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PostPosted: Mon Apr 01, 2013 9:07 pm 
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This is a fill plug made for QB 78 hpa. The cap was anodized black but turned out to have a purple tint. Still more to learn about anodizing. The end cap is to protect the fill nipple and screws on...not just an o-ring fit. The steel is 1018 steel and has double the amount of threads as a regular disco fill plug.


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PostPosted: Mon Apr 01, 2013 9:51 pm 
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How are you planning to retain it?

QB78 uses an external thread on the tube...as I recall.

Curious is all. :)

Al


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PostPosted: Mon Apr 01, 2013 10:07 pm 
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It has threads that go internally into a chrome moly tube for high pressure air. The two grooves that you see in the picture are for the orings to prevent air from escaping from the tube. The fill pressure for the tube is 3200 psi.


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PostPosted: Mon Apr 01, 2013 10:22 pm 
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This is with the end cap screwed on and remaining threads screw into chrome moly tube.


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PostPosted: Mon Apr 01, 2013 10:45 pm 
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Figured that was how the cap mounted, figured you had two o-ring grooves on it as well. :) (one is enough IMO...but it's yours, so do what makes you comfy. :wink: )

A pic of the tube along with the plug would be nice. :)

Regards,

Al


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PostPosted: Tue Apr 02, 2013 12:00 am 
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The pink... You current / process time or both were cut short. Looks to me that the part really didn't anodize, so it didn't take the dye. Your connection was good or the part would have burned.
I know you probably already know this, but watch the off gases. They are flammable...

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PostPosted: Tue Apr 02, 2013 6:54 am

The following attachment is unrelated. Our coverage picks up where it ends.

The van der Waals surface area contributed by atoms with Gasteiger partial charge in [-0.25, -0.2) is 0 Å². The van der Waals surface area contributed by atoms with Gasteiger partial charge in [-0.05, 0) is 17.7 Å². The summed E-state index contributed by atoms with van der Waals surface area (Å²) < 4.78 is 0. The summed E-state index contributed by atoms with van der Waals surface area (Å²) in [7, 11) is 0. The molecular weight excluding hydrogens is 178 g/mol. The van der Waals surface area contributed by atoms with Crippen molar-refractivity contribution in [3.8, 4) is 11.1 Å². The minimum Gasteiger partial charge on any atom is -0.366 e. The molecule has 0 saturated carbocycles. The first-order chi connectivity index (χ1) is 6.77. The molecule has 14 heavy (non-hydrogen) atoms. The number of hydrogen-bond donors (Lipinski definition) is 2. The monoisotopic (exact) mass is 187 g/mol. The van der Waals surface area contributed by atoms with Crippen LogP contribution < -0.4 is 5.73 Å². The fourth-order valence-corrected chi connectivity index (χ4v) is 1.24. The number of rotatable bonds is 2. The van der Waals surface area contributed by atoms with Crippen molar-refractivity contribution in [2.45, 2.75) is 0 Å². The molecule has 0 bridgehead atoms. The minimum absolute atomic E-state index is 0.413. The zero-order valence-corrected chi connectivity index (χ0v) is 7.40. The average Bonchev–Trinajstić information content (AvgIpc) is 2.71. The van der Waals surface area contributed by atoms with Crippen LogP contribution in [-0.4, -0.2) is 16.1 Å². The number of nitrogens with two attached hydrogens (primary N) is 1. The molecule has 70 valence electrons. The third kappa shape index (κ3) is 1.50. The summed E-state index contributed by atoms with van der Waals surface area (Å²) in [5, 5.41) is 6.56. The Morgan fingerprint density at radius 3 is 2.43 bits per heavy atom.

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Thanks for the advice. It actually is a nice purple/pinkish colour. I double dipped it into blue. I believe my cathode was undersized also. It was anodized for about 1 and 1/2 hours but looks like another half hour might of made a difference. I was trying for black but had read it was one of the harder colours to achieve. I then dipped it into blue which might of resulted in the funky colour. Thank you for your input as all insight is greatly appreciated.


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PostPosted: Tue Apr 02, 2013 7:59 am 
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Black is very easy to obtain... You need to pull more current, increase your surface area on the cathode or even better add more. Do you have a way of measuring current and controlling it? You are just breaking the surface, you need more penetration. More time would do it, but if you know the surface area of your parts and you can control voltage/current then you can complete any batch.

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PostPosted: Tue Apr 02, 2013 1:00 pm 
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I am using a 12 volt battery charger. No way of measuring. For now I have increased the cathode surface area.


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PostPosted: Tue Apr 02, 2013 7:18 pm 
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Ok... Be careful, your current can increase dramatically with temperature. If the tank heats up (and it always does), the current will increase and the cycle will continue.

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PostPosted: Wed Apr 03, 2013 4:57 pm 
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Did a sample piece, alot longer anodize. I believe my shop is also too cold for anodize bath. Cant wait till warmer weather gets here. The test sample came out black except the top where it didnt get the same amount of bath time(purple)


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PostPosted: Wed Apr 03, 2013 9:45 pm 
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There are some tell-tale signs when the part is done in the tank. The current will suddenly taper off and the fizzing/bubbles will do the same.
Time required in a cold tank will be noticeably longer.
Make sure all the off gases are vacating if you anodize inside.

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PostPosted: Thu Apr 04, 2013 4:19 pm 
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This is one is the raw both fill plug and cap.


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